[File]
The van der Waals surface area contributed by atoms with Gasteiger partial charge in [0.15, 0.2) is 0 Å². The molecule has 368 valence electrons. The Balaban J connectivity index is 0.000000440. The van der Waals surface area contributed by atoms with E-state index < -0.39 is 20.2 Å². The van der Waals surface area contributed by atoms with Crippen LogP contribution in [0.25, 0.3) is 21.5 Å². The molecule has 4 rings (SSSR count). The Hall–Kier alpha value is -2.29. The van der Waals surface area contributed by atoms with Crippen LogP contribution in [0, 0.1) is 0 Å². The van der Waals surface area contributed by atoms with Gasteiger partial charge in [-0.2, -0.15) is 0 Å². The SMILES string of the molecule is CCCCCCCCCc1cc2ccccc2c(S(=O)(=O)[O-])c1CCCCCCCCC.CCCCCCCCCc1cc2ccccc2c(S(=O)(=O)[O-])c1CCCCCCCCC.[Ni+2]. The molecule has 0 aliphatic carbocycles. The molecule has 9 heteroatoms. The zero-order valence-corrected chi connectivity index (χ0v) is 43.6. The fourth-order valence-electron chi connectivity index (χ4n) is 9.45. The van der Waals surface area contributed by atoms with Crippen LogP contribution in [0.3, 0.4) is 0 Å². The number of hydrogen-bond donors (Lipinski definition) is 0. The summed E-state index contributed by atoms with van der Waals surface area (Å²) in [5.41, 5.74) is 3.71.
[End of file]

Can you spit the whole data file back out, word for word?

The van der Waals surface area contributed by atoms with Gasteiger partial charge in [0.15, 0.2) is 0 Å². The molecule has 368 valence electrons. The Balaban J connectivity index is 0.000000440. The van der Waals surface area contributed by atoms with E-state index < -0.39 is 20.2 Å². The van der Waals surface area contributed by atoms with Crippen LogP contribution in [0.25, 0.3) is 21.5 Å². The molecule has 4 rings (SSSR count). The Hall–Kier alpha value is -2.29. The van der Waals surface area contributed by atoms with Crippen LogP contribution in [0, 0.1) is 0 Å². The van der Waals surface area contributed by atoms with Gasteiger partial charge in [-0.2, -0.15) is 0 Å². The SMILES string of the molecule is CCCCCCCCCc1cc2ccccc2c(S(=O)(=O)[O-])c1CCCCCCCCC.CCCCCCCCCc1cc2ccccc2c(S(=O)(=O)[O-])c1CCCCCCCCC.[Ni+2]. The molecule has 0 aliphatic carbocycles. The molecule has 9 heteroatoms. The zero-order valence-corrected chi connectivity index (χ0v) is 43.6. The fourth-order valence-electron chi connectivity index (χ4n) is 9.45. The van der Waals surface area contributed by atoms with Crippen LogP contribution in [0.3, 0.4) is 0 Å². The number of hydrogen-bond donors (Lipinski definition) is 0. The summed E-state index contributed by atoms with van der Waals surface area (Å²) in [5.41, 5.74) is 3.71.